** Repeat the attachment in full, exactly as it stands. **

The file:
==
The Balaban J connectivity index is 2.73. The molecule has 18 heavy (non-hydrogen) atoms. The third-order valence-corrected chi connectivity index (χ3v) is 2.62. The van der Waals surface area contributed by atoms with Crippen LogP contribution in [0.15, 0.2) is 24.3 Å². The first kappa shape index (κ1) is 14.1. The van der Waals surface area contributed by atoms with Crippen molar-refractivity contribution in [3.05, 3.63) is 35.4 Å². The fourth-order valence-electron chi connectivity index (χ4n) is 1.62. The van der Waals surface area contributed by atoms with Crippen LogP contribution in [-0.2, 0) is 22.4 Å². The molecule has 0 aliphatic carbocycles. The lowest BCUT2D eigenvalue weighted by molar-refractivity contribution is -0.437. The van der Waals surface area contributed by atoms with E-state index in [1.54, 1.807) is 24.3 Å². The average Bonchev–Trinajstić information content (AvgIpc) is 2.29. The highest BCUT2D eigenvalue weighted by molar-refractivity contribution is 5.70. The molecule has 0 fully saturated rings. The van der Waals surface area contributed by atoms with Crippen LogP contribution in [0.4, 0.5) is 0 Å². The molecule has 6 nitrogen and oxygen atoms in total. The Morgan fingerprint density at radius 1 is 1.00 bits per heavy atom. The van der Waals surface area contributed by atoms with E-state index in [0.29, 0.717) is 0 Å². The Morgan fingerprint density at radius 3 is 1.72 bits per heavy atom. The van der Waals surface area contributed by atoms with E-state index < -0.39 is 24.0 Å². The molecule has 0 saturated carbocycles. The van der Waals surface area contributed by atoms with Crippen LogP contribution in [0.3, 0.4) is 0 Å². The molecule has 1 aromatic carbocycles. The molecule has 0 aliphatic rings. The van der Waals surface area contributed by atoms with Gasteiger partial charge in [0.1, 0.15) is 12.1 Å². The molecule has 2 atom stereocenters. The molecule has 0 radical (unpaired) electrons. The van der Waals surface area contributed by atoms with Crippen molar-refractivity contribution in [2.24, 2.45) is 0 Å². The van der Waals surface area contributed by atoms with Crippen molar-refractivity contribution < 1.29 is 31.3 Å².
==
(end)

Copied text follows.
The Balaban J connectivity index is 2.73. The molecule has 18 heavy (non-hydrogen) atoms. The third-order valence-corrected chi connectivity index (χ3v) is 2.62. The van der Waals surface area contributed by atoms with Crippen LogP contribution in [0.15, 0.2) is 24.3 Å². The first kappa shape index (κ1) is 14.1. The van der Waals surface area contributed by atoms with Crippen molar-refractivity contribution in [3.05, 3.63) is 35.4 Å². The fourth-order valence-electron chi connectivity index (χ4n) is 1.62. The van der Waals surface area contributed by atoms with Crippen LogP contribution in [-0.2, 0) is 22.4 Å². The molecule has 0 aliphatic carbocycles. The lowest BCUT2D eigenvalue weighted by molar-refractivity contribution is -0.437. The van der Waals surface area contributed by atoms with E-state index in [1.54, 1.807) is 24.3 Å². The average Bonchev–Trinajstić information content (AvgIpc) is 2.29. The highest BCUT2D eigenvalue weighted by molar-refractivity contribution is 5.70. The molecule has 0 fully saturated rings. The van der Waals surface area contributed by atoms with Crippen LogP contribution in [0.4, 0.5) is 0 Å². The molecule has 6 nitrogen and oxygen atoms in total. The Morgan fingerprint density at radius 1 is 1.00 bits per heavy atom. The van der Waals surface area contributed by atoms with E-state index in [0.29, 0.717) is 0 Å². The Morgan fingerprint density at radius 3 is 1.72 bits per heavy atom. The van der Waals surface area contributed by atoms with E-state index < -0.39 is 24.0 Å². The molecule has 0 saturated carbocycles. The van der Waals surface area contributed by atoms with Crippen LogP contribution in [0.3, 0.4) is 0 Å². The molecule has 1 aromatic carbocycles. The molecule has 0 aliphatic rings. The van der Waals surface area contributed by atoms with Gasteiger partial charge in [0.1, 0.15) is 12.1 Å². The molecule has 2 atom stereocenters. The molecule has 0 radical (unpaired) electrons. The van der Waals surface area contributed by atoms with Crippen molar-refractivity contribution in [2.24, 2.45) is 0 Å². The van der Waals surface area contributed by atoms with Crippen molar-refractivity contribution < 1.29 is 31.3 Å².